Film review: Rocketman

Having been drafted in to finish Bohemian Rhapsody and getting no credit for it, it’s only fair to see British director Dexter Fletcher get his own crack at a musical biopic, this time focusing on the early life and career of Elton John, played here by Taron Egerton.

How you take to Rocketman will likely entirely depend on your love of the music and/or your love of musicals, this isn’t a run of the mill biopic, a good chunk of screen time is dedicated to the re-working of Elton’s most famous numbers and for the most part these work rather well, Egerton sings well and fully throws himself into the music.

He delivers a solid performance as Elton John, playing the role with a sense of exuberance that suits the personality of his larger than life persona. It’s refreshing that after the watered down nature of Bohemian Rhapsody that we get a ‘warts and all’ portrayal of the main character that doesn’t shy away from the sex, drugs and rock and roll lifestyle.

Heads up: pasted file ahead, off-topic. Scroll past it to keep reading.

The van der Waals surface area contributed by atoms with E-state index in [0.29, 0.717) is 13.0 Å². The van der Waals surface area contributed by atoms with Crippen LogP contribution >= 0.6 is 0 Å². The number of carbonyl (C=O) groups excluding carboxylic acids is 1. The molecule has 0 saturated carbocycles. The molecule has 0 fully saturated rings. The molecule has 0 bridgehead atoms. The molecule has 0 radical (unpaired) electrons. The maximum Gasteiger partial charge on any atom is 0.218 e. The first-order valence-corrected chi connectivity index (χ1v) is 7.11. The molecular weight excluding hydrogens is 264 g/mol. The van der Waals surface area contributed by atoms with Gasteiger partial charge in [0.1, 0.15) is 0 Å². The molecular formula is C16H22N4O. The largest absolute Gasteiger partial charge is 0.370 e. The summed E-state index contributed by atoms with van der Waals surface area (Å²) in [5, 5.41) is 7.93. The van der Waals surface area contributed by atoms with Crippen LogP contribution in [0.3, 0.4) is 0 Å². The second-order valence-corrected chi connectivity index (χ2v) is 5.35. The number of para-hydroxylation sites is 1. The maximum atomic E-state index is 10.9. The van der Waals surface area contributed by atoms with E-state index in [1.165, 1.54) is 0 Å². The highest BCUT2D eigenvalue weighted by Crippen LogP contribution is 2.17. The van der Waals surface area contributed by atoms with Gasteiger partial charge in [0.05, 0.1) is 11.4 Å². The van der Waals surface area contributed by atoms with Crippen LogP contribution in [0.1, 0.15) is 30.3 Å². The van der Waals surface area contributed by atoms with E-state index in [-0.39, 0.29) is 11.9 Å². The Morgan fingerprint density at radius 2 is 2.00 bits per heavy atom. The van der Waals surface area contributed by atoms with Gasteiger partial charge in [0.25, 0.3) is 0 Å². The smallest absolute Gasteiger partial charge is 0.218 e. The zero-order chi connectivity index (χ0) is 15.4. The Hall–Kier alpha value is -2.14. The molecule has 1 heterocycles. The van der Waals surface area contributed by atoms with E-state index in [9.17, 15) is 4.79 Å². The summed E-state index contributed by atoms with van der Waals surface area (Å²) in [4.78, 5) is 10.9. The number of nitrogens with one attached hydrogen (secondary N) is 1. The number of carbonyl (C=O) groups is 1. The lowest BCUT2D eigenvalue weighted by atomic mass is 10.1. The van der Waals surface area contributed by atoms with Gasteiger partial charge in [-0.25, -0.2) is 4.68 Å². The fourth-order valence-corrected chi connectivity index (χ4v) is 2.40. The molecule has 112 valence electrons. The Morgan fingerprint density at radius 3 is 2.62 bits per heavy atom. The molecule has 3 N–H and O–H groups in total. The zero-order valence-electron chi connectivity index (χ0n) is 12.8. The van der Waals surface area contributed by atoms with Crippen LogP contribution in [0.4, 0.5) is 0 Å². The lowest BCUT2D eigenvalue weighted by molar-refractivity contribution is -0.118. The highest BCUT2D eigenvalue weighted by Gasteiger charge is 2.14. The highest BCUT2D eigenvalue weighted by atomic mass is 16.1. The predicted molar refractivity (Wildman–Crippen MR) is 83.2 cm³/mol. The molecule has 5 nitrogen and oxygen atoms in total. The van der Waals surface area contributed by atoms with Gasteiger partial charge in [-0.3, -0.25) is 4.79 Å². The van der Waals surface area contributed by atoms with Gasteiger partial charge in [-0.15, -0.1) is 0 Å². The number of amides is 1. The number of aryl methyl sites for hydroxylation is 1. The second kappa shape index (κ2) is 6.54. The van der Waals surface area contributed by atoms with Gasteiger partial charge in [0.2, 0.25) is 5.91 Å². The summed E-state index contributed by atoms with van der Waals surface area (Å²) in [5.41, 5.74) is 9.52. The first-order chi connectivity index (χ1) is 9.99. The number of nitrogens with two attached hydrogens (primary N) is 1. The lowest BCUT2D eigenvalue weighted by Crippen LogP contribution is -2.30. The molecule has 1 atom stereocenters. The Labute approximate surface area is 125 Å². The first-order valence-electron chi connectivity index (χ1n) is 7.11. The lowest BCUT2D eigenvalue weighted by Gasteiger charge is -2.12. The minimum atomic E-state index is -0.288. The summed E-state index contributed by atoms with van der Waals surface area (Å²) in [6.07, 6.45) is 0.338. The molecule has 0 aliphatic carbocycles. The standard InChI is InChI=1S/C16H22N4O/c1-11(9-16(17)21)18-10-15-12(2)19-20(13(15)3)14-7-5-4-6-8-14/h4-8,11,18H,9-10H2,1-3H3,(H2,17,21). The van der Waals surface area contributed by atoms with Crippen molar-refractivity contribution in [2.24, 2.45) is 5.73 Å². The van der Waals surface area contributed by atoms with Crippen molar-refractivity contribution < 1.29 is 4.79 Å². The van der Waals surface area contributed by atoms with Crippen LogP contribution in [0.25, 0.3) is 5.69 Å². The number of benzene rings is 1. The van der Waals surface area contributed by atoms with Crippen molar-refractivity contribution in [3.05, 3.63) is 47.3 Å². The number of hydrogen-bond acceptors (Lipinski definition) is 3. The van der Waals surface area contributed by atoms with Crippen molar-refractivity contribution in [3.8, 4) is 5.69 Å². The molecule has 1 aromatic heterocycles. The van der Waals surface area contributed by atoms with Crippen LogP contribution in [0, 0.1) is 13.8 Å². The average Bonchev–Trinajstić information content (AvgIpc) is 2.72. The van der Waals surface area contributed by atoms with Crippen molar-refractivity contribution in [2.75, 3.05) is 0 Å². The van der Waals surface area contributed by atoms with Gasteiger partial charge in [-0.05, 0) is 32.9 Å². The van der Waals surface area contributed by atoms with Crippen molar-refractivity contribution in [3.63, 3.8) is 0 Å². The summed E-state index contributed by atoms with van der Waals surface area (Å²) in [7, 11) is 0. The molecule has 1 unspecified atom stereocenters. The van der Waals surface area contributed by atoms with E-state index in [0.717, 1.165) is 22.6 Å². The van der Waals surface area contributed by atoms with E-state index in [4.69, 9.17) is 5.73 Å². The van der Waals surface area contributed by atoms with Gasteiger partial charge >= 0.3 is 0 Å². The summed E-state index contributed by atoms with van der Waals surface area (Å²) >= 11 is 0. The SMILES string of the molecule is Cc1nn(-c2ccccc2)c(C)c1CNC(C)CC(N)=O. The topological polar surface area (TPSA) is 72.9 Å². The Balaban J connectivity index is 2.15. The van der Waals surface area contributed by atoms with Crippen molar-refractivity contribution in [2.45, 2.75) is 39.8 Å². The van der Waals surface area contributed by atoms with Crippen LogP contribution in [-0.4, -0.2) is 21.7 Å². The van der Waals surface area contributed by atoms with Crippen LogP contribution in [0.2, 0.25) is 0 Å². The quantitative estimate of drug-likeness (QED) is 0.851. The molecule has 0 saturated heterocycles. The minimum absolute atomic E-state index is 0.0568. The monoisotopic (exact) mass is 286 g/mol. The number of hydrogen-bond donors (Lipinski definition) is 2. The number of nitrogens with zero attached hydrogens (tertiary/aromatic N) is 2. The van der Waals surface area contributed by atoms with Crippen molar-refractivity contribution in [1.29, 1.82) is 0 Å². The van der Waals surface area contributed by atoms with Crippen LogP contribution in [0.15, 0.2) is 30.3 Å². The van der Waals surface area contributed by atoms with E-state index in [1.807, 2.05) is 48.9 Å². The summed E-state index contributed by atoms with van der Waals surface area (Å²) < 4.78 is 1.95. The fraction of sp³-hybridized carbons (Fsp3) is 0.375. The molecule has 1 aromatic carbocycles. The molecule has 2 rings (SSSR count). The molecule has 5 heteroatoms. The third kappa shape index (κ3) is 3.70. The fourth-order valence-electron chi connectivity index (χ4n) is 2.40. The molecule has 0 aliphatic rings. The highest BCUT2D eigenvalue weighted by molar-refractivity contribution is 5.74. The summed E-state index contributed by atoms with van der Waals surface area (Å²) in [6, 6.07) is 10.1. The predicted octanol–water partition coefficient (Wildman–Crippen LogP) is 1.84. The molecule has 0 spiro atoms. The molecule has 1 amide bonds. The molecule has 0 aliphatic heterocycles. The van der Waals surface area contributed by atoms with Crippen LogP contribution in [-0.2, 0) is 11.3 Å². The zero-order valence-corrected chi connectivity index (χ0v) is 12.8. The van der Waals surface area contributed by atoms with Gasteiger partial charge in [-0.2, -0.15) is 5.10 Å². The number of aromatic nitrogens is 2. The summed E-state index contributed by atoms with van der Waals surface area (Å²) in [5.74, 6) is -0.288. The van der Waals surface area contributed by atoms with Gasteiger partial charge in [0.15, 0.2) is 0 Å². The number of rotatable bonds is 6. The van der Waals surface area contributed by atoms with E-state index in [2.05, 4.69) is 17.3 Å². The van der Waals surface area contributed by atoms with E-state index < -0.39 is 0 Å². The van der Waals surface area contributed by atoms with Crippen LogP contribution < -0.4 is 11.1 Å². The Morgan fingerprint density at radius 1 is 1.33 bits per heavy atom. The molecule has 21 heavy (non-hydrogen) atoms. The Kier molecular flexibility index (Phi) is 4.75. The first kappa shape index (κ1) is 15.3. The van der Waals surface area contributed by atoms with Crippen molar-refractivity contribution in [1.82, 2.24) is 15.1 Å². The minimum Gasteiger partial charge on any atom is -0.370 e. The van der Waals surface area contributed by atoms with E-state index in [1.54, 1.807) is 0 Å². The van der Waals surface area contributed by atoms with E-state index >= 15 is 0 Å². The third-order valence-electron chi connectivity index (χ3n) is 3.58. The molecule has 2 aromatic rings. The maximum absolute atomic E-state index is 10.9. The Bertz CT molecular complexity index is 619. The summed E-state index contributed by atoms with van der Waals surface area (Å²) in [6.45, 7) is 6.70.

That being said the clichés often associated with genre are present and at times pretty frustrating, you could almost run down a checklist of sleazy manager, family drama, stage show ruined due to drug abuse etc. That’s a criticism that can certainly be levelled at the biopic genre as a whole not just Rocketman but there’s surely another way to present these stories that doesn’t end up with you feeling that you’ve seen large swathes of these films before.

Whilst it doesn’t totally escape the trappings of the genre, Dexter Fletcher seems to have made an effort to make other elements of the film a lot more interesting. The surreal song and dance routines are impeccably handled and certainly prove to be the highlight of the film, they will stick in your mind long after the credits roll and the decision to go down the ‘musical’ route with this biopic is certainly a welcome one.

Ultimately though these films appear critic proof, it’s unlikely that any Elton John fans particularly care about the quality of the film itself and are there for a good time and some incredibly written pop songs. On that basis Rocketman delivers a pretty entertaining night at the cinema and a half decent film as a bonus.





Author: Paul, Bath store